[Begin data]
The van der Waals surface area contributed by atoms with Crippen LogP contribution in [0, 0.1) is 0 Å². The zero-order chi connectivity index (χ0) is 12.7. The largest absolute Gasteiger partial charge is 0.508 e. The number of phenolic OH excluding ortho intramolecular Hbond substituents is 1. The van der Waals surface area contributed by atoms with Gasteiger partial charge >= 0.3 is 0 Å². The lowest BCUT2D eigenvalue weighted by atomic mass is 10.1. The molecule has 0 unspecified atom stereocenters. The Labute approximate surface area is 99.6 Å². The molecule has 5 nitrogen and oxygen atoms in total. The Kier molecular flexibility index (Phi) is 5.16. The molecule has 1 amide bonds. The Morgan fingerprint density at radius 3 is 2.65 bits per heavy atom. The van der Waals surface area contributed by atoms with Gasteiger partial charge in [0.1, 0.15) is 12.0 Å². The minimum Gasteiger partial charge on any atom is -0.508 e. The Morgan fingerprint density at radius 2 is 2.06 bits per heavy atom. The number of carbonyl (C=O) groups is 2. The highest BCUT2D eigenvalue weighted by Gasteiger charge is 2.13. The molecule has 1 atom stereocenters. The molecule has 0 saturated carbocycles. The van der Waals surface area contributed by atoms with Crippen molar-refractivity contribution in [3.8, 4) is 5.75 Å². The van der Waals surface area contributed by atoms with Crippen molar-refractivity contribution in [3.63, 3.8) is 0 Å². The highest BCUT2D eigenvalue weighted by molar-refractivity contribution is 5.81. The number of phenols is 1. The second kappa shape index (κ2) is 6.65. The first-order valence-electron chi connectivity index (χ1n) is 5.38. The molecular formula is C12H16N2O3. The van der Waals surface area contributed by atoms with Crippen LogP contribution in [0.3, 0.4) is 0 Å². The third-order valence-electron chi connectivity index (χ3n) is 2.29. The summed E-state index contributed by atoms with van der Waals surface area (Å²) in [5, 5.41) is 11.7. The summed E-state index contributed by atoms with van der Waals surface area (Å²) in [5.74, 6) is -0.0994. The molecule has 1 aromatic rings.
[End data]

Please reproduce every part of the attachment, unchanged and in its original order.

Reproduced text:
The van der Waals surface area contributed by atoms with Crippen LogP contribution in [0, 0.1) is 0 Å². The zero-order chi connectivity index (χ0) is 12.7. The largest absolute Gasteiger partial charge is 0.508 e. The number of phenolic OH excluding ortho intramolecular Hbond substituents is 1. The van der Waals surface area contributed by atoms with Gasteiger partial charge >= 0.3 is 0 Å². The lowest BCUT2D eigenvalue weighted by atomic mass is 10.1. The molecule has 0 unspecified atom stereocenters. The Labute approximate surface area is 99.6 Å². The molecule has 5 nitrogen and oxygen atoms in total. The Kier molecular flexibility index (Phi) is 5.16. The molecule has 1 amide bonds. The Morgan fingerprint density at radius 3 is 2.65 bits per heavy atom. The van der Waals surface area contributed by atoms with Gasteiger partial charge in [0.1, 0.15) is 12.0 Å². The minimum Gasteiger partial charge on any atom is -0.508 e. The Morgan fingerprint density at radius 2 is 2.06 bits per heavy atom. The number of carbonyl (C=O) groups is 2. The highest BCUT2D eigenvalue weighted by Gasteiger charge is 2.13. The molecule has 1 atom stereocenters. The molecule has 0 saturated carbocycles. The van der Waals surface area contributed by atoms with Crippen molar-refractivity contribution in [3.8, 4) is 5.75 Å². The van der Waals surface area contributed by atoms with Crippen molar-refractivity contribution in [3.63, 3.8) is 0 Å². The highest BCUT2D eigenvalue weighted by molar-refractivity contribution is 5.81. The number of phenols is 1. The second kappa shape index (κ2) is 6.65. The first-order valence-electron chi connectivity index (χ1n) is 5.38. The molecular formula is C12H16N2O3. The van der Waals surface area contributed by atoms with Crippen LogP contribution in [0.3, 0.4) is 0 Å². The third-order valence-electron chi connectivity index (χ3n) is 2.29. The summed E-state index contributed by atoms with van der Waals surface area (Å²) in [5, 5.41) is 11.7. The summed E-state index contributed by atoms with van der Waals surface area (Å²) in [5.74, 6) is -0.0994. The molecule has 1 aromatic rings.